Chris - But red wine; there is an evidence base that red wine does have a nutritional benefit, doesn't it because if you've got the pips and the seeds there's lots of tannins and antioxidants in it?
Toni - There's this idea that actually, you've got fighter nutrients in red wine that are sort of beneficial in terms of looking at lowering blood pressure a little bit, or acting as antioxidants, reducing your risk of cardiovascular disease but I think that the totality of the evidence is a little bit cautious as to how much you should really have for that kind of beneficial effect. So I think drinking in moderation is still recommended.
10:41 - Could a spinning space craft be the solution to the problems of micro gravity?
Could a spinning space craft be the solution to the problems of micro gravity?
Physicist Dave Ansell had a spin at answering David Oehl's question... Dave - Microgravity is really bad for you because all sorts of things stop working. Your bones get very, very weak, your muscles get very, very weak.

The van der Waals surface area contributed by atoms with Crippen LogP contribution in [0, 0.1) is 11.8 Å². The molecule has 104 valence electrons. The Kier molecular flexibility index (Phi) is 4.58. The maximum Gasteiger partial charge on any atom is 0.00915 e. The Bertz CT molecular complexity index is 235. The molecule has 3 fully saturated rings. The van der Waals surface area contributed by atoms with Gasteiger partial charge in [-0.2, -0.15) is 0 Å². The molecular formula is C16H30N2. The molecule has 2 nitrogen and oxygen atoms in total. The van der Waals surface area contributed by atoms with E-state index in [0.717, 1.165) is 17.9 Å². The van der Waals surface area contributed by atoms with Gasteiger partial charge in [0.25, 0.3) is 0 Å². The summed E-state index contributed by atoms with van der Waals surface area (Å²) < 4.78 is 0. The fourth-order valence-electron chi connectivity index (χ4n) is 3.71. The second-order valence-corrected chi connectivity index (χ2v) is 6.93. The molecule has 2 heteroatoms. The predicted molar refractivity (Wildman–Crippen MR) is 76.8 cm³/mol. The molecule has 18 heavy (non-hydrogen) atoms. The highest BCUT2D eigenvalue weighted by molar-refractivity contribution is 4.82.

Chris - What does it actually mean?
Dave - Microgravity, - if you're in space, if you're in orbit you're just free falling which means that everything is falling with you which means that you're effectively weightless because everything is falling at exactly the same speed as you are. So you can push off and float around - really quite fun but quite unhealthy. So the suggestion and it's actually been suggested for a long time (it might have been Arthur C. Clarke who came up with it)...
Chris - 2001: A Space Odyssey had a spinning space station.
Dave - A spinning space station because if you get a bucket and spin it round your head, then you need to apply a force to pull it in to keep it going in a circle.
Chris - But the evidence is if you fill it with water, the water doesn't come out.
Dave - Doesn't fall out. So basically you change the direction of gravity, and if you're in space the same thing happens and you'd create artificial gravity.
Chris - So if you had a big ring that was spinning, the person standing in one part of that ring in the same way as the fairground ride creates a sort of centrifugal effect, you feel thrown outwards and the ride pushes you back in to stop you flying off, the space station would, effectively, push up through the floor at you?